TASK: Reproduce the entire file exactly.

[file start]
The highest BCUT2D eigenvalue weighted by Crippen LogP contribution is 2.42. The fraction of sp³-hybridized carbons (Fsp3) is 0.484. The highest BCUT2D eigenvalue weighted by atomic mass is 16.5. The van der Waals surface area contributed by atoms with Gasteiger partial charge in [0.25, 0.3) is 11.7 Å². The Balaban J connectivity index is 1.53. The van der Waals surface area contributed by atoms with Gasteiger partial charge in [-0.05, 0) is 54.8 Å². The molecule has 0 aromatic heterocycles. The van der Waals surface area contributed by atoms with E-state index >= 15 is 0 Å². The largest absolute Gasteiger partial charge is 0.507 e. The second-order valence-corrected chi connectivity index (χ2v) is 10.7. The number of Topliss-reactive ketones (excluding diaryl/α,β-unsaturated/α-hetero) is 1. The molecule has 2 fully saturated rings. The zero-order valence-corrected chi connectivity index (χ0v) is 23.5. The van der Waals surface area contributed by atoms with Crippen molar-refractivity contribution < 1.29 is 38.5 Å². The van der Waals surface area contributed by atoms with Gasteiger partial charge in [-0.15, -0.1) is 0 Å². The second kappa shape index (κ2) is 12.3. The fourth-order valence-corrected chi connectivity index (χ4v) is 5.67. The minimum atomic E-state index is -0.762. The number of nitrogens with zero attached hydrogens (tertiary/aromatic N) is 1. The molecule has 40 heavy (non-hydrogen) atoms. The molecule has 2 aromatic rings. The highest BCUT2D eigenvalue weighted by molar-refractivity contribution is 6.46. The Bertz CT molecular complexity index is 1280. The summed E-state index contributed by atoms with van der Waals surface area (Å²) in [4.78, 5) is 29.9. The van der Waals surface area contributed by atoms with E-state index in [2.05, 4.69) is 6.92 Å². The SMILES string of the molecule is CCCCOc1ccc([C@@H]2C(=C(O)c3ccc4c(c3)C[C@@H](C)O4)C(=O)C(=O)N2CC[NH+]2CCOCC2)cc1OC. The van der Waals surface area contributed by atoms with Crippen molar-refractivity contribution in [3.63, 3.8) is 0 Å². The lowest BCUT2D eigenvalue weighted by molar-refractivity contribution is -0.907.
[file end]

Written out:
The highest BCUT2D eigenvalue weighted by Crippen LogP contribution is 2.42. The fraction of sp³-hybridized carbons (Fsp3) is 0.484. The highest BCUT2D eigenvalue weighted by atomic mass is 16.5. The van der Waals surface area contributed by atoms with Gasteiger partial charge in [0.25, 0.3) is 11.7 Å². The Balaban J connectivity index is 1.53. The van der Waals surface area contributed by atoms with Gasteiger partial charge in [-0.05, 0) is 54.8 Å². The molecule has 0 aromatic heterocycles. The van der Waals surface area contributed by atoms with E-state index >= 15 is 0 Å². The largest absolute Gasteiger partial charge is 0.507 e. The second-order valence-corrected chi connectivity index (χ2v) is 10.7. The number of Topliss-reactive ketones (excluding diaryl/α,β-unsaturated/α-hetero) is 1. The molecule has 2 fully saturated rings. The zero-order valence-corrected chi connectivity index (χ0v) is 23.5. The van der Waals surface area contributed by atoms with Crippen molar-refractivity contribution < 1.29 is 38.5 Å². The van der Waals surface area contributed by atoms with Gasteiger partial charge in [-0.15, -0.1) is 0 Å². The second kappa shape index (κ2) is 12.3. The fourth-order valence-corrected chi connectivity index (χ4v) is 5.67. The minimum atomic E-state index is -0.762. The number of nitrogens with zero attached hydrogens (tertiary/aromatic N) is 1. The molecule has 40 heavy (non-hydrogen) atoms. The molecule has 2 aromatic rings. The highest BCUT2D eigenvalue weighted by molar-refractivity contribution is 6.46. The Bertz CT molecular complexity index is 1280. The summed E-state index contributed by atoms with van der Waals surface area (Å²) in [4.78, 5) is 29.9. The van der Waals surface area contributed by atoms with E-state index in [2.05, 4.69) is 6.92 Å². The SMILES string of the molecule is CCCCOc1ccc([C@@H]2C(=C(O)c3ccc4c(c3)C[C@@H](C)O4)C(=O)C(=O)N2CC[NH+]2CCOCC2)cc1OC. The van der Waals surface area contributed by atoms with Crippen molar-refractivity contribution in [3.63, 3.8) is 0 Å². The lowest BCUT2D eigenvalue weighted by molar-refractivity contribution is -0.907.